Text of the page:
I marched through Henderson last month with my fellow Westies to express our concern about the impact of so called “legal highs” on our community. Some people chanted loudly calling for banning, some expressing anger at the parliamentarians who voted for the bill. I dont really share either of these views but we all shared one concern, concern for the impact on our community of these synthisised chemical cocktails on our vulnerable, young and poor.
This debate has changed my thinking and over the last few months, in interviews on Bfm and on the Native Affairs program I have found myself advocating for a major change in the legal status of marijuana, this is a huge change for me as I have previously been wary of this approach, we have enough trouble with alcohol I thought? This change in heart is as a result of talking to users, doctors, community workers and long time smokers of organic marijuana. The overwhelming consensus is that, compared with the chemically synthesised, variably manufactured psychoactive substances, organic marijuana is a way less damaging option.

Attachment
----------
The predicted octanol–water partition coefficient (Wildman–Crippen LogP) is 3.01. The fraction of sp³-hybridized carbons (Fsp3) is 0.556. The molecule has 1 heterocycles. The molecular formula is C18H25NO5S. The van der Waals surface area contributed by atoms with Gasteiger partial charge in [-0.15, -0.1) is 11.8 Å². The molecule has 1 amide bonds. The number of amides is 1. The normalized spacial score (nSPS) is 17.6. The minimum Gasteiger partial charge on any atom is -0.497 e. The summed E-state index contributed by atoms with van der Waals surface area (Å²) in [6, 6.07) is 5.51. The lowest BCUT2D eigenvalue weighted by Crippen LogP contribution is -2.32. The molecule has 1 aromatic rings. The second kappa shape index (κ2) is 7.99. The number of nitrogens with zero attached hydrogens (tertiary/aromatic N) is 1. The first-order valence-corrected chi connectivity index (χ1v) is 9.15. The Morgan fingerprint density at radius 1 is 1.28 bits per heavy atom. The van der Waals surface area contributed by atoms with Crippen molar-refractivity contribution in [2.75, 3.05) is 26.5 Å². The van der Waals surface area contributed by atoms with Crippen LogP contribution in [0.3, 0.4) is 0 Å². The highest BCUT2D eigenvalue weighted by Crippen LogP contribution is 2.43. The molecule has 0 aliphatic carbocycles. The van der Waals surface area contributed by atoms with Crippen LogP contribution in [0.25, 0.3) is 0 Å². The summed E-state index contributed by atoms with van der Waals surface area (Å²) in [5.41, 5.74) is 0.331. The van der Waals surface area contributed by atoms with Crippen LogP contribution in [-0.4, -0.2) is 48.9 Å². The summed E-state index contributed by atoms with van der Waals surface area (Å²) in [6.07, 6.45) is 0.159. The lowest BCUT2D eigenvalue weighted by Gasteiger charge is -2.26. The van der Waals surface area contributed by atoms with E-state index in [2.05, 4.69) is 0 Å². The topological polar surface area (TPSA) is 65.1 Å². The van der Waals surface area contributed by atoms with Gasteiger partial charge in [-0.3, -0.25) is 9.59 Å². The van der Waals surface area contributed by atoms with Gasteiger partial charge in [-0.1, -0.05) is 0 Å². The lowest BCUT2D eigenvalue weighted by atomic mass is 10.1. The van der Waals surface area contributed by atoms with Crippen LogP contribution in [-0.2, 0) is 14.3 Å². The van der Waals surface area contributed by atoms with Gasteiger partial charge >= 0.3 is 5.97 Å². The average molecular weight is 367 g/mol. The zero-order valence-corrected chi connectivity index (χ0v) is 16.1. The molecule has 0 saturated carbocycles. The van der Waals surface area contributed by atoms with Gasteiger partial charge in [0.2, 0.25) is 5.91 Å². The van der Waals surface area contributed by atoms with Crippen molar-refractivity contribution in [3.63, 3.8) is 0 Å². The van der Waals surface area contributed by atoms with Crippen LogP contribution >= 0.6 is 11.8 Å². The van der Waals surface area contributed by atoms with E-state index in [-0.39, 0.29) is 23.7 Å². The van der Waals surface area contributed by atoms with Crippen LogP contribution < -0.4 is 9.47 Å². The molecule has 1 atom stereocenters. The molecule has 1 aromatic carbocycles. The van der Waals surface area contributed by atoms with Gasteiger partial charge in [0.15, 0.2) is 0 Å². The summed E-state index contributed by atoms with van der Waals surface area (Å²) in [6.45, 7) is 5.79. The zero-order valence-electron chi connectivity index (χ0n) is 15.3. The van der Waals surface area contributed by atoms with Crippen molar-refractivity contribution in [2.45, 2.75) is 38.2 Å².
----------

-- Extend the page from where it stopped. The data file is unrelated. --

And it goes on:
The discussion now needs to move to an alternative solution. Challenging as it is the wider community, medical fraternity, law makers and decision makers need to collaborate on the way forward. It is easy to simply view the “legalise dope” as the same old debate we have heard for the last 50 years accompanied by public smoke ups, dreadlocks and all the cliches. We have a different set of issues to address now and we need to put some intellectual grunt into the solutions. Legal highs have simply brought this debate to a head (pun intended).
I have been working on a series of practical pieces of work in the short term that may pave the way for a more regulated approach to the sale of legal highs which may make the future discussion on legal sale of marijuana more acceptable.
The regulating policy on where shops can be set up to sell highs is being worked through with our communities, we also have a by law coming into being in May to stop the selling and consumption of these products in public places and we are working with our community and police on support and prevention programs for our youth. The other key is to make it easy for our community to be more empowered in the decisions that are being made on our behalf, we are putting together a community toolkit so that people can feed back their concerns and their user experiences directly to the Ministry of Health to ensure that when the government enter their next phase of debate on the issue, they have quality real time experience and feedback on which to base their decisions.
We cannot pretend that we can solve the issues by pushing them underground, the alternative is challenging but I think we are ready for the debate. The need to escape our day to day life via a variety of chemical substances is as old as humanity, lets get over the prejudice and on with finding a humane way forward.